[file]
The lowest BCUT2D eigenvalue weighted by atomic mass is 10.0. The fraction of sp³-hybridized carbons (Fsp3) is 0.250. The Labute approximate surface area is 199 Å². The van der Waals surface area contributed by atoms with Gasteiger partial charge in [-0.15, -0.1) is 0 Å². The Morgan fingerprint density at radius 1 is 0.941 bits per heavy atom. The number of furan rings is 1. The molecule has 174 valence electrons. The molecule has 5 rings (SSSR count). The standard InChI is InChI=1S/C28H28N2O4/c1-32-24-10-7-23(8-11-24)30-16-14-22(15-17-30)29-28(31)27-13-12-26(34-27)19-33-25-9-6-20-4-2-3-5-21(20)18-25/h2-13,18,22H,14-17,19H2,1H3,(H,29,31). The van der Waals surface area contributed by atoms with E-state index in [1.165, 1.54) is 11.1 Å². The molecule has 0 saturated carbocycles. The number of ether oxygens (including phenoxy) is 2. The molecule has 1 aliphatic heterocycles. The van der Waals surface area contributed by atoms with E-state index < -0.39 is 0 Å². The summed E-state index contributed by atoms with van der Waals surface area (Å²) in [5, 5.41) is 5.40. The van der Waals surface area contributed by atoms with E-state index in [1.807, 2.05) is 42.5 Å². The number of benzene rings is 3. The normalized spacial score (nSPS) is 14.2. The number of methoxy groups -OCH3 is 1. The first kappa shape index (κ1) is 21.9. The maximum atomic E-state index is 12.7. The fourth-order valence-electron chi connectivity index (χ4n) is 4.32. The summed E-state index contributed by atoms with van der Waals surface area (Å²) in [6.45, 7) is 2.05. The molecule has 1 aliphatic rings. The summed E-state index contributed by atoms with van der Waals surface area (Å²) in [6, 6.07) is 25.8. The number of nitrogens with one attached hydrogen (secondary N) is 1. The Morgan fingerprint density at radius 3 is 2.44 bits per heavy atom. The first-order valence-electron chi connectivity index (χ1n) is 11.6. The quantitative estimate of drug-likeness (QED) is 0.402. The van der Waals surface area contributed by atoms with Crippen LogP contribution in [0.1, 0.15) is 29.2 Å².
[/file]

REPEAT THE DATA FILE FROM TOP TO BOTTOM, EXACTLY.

The lowest BCUT2D eigenvalue weighted by atomic mass is 10.0. The fraction of sp³-hybridized carbons (Fsp3) is 0.250. The Labute approximate surface area is 199 Å². The van der Waals surface area contributed by atoms with Gasteiger partial charge in [-0.15, -0.1) is 0 Å². The Morgan fingerprint density at radius 1 is 0.941 bits per heavy atom. The number of furan rings is 1. The molecule has 174 valence electrons. The molecule has 5 rings (SSSR count). The standard InChI is InChI=1S/C28H28N2O4/c1-32-24-10-7-23(8-11-24)30-16-14-22(15-17-30)29-28(31)27-13-12-26(34-27)19-33-25-9-6-20-4-2-3-5-21(20)18-25/h2-13,18,22H,14-17,19H2,1H3,(H,29,31). The van der Waals surface area contributed by atoms with E-state index in [1.165, 1.54) is 11.1 Å². The molecule has 0 saturated carbocycles. The number of ether oxygens (including phenoxy) is 2. The molecule has 1 aliphatic heterocycles. The van der Waals surface area contributed by atoms with E-state index < -0.39 is 0 Å². The summed E-state index contributed by atoms with van der Waals surface area (Å²) in [5, 5.41) is 5.40. The van der Waals surface area contributed by atoms with E-state index in [1.807, 2.05) is 42.5 Å². The number of benzene rings is 3. The normalized spacial score (nSPS) is 14.2. The number of methoxy groups -OCH3 is 1. The first kappa shape index (κ1) is 21.9. The maximum atomic E-state index is 12.7. The fourth-order valence-electron chi connectivity index (χ4n) is 4.32. The summed E-state index contributed by atoms with van der Waals surface area (Å²) in [6.45, 7) is 2.05. The molecule has 1 aliphatic rings. The summed E-state index contributed by atoms with van der Waals surface area (Å²) in [6, 6.07) is 25.8. The number of nitrogens with one attached hydrogen (secondary N) is 1. The Morgan fingerprint density at radius 3 is 2.44 bits per heavy atom. The first-order valence-electron chi connectivity index (χ1n) is 11.6. The quantitative estimate of drug-likeness (QED) is 0.402. The van der Waals surface area contributed by atoms with Crippen LogP contribution in [0.1, 0.15) is 29.2 Å².